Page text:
Conference gives clearer picture of PM
There has been such a sea-change in politics of late that it is often difficult to stop, step back and consider how much has changed over the past few months, and to look ahead at what is to come.
However, with the conference season and my constituency tour, I confess I have had precious little time for reflection.
In conversations with folk in our villages and towns over the past few weeks, people have expressed cautious optimism about the future of our nation, and our new Prime Minister.
Many of them have asked me what she is like.
In truth, I am a new Member of Parliament and I do not know her too well.
However, I do know her to be a woman of her word and a passionate defender of issues that matter to her, the abolition of modern slavery being a key example.
With her two conference speeches in Birmingham, we have begun to form a clearer picture of what our new Prime Minister believes in, and what she wants for our country.
On Brexit, I have been impressed by Mrs May’s firm resolve to enact the will of the British people.
There will be no half-way measures, no second referendum, the people have voted for us to leave the European Union and that is what we will do, in a process to begin in the new year.
Crucially though, she is aware of the need to take the whole country with us.
We are no longer ‘leavers’ or ‘remainers’, split according to our view on the referendum.
We all have an equal stake in the success of this endeavour.
And many people are now seeing the vast and wonderful opportunities that are beginning to open up to us.
What I found most illuminating was the rest of our new Prime Minister’s speech – her vision of our country and how she will govern it.
I sat in the conference hall in Birmingham thinking, “this is my sort of politics”.
It is about government that gives people a hand up, not a hand out.
So many of the people I meet here in Northumberland, or elsewhere, are just about managing.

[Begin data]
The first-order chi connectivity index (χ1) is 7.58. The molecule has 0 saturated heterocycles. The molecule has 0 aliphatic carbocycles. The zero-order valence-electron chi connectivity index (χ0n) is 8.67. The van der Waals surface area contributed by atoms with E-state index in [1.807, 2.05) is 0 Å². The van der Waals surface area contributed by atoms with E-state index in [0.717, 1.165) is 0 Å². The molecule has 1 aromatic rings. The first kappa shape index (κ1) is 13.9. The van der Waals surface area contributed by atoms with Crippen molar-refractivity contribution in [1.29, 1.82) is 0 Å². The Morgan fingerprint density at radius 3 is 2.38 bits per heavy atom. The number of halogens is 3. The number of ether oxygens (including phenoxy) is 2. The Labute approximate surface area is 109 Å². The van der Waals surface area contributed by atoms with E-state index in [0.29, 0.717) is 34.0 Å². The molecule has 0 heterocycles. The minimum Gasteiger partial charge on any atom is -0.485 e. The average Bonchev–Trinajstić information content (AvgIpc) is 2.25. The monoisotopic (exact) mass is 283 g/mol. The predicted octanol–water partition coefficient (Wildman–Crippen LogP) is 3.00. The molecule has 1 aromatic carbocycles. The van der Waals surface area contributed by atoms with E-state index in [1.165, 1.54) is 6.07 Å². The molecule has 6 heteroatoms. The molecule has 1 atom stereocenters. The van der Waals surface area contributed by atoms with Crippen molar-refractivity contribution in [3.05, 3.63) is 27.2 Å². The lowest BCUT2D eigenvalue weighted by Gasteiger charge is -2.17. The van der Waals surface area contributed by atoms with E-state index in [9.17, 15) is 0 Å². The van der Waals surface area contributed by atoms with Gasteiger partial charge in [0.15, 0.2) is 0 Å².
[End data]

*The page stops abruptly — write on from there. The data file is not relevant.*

They’re getting on with their lives, quietly and without complaint, but sometimes it’s a struggle.
They are getting up early and working around the clock, but still they worry about being able to pay the bills and giving their children the best start they can.
They’re doing their best, but sometimes it feels like things work well for other people and not for them.
They’re just about managing, but they would like a little help.
They would like to know someone is listening; that someone is on their side.
These are the people Theresa May has said are her priority, and she is right.
On economic policy, she has said that she wants to bring in reforms that focus on increasing productivity so that more people can share in the country’s prosperity.
It will involve getting tough on irresponsible behaviour in big business to ensure the free market truly works for all.
And it is about actively shaping an industrial strategy that serves the interests of Britain and of ordinary, working people.
With little viable opposition at present, the Conservative Government has a duty and an obligation, more so now than ever, to deliver this change for ordinary people.
My own particular interest is in working to make the Armed Forces Covenant a reality for those ordinary people, our extraordinary armed forces personnel, veterans and the families who support them to do the toughest of jobs to keep us safe.
I will also continue to support and scrutinise the Government’s work to ensure everyone in our rural communities has access to decent broadband, which is so important for children’s education and for allowing local businesses to thrive and expand.
I think what we have seen so far shows that Theresa May is determined and able to provide strong, solid leadership.
She has the backing of me, my Parliamentary colleagues and our wider party – and I hope the country too.